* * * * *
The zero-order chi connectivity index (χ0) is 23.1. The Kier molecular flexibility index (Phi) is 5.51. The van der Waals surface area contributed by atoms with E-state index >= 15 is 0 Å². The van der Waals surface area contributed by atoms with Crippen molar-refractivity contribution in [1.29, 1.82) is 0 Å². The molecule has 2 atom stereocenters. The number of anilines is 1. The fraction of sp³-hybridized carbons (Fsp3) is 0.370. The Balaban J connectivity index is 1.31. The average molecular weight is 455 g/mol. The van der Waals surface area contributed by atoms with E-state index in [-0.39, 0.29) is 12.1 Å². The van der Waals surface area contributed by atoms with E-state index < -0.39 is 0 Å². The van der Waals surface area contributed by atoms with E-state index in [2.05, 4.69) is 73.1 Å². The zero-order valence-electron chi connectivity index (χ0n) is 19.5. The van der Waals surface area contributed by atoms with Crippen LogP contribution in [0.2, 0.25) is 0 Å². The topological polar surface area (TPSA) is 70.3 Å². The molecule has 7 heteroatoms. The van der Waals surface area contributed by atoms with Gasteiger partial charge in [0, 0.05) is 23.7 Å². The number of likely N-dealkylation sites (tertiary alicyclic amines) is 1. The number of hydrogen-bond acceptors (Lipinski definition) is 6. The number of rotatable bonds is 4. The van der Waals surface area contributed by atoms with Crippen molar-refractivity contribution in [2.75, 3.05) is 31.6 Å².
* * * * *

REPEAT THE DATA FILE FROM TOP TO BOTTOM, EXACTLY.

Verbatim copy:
The zero-order chi connectivity index (χ0) is 23.1. The Kier molecular flexibility index (Phi) is 5.51. The van der Waals surface area contributed by atoms with E-state index >= 15 is 0 Å². The van der Waals surface area contributed by atoms with Crippen molar-refractivity contribution in [1.29, 1.82) is 0 Å². The molecule has 2 atom stereocenters. The number of anilines is 1. The fraction of sp³-hybridized carbons (Fsp3) is 0.370. The Balaban J connectivity index is 1.31. The average molecular weight is 455 g/mol. The van der Waals surface area contributed by atoms with E-state index in [-0.39, 0.29) is 12.1 Å². The van der Waals surface area contributed by atoms with E-state index < -0.39 is 0 Å². The van der Waals surface area contributed by atoms with E-state index in [2.05, 4.69) is 73.1 Å². The zero-order valence-electron chi connectivity index (χ0n) is 19.5. The van der Waals surface area contributed by atoms with Crippen LogP contribution in [0.2, 0.25) is 0 Å². The topological polar surface area (TPSA) is 70.3 Å². The molecule has 7 heteroatoms. The van der Waals surface area contributed by atoms with Gasteiger partial charge in [0, 0.05) is 23.7 Å². The number of likely N-dealkylation sites (tertiary alicyclic amines) is 1. The number of hydrogen-bond acceptors (Lipinski definition) is 6. The number of rotatable bonds is 4. The van der Waals surface area contributed by atoms with Crippen molar-refractivity contribution in [2.75, 3.05) is 31.6 Å².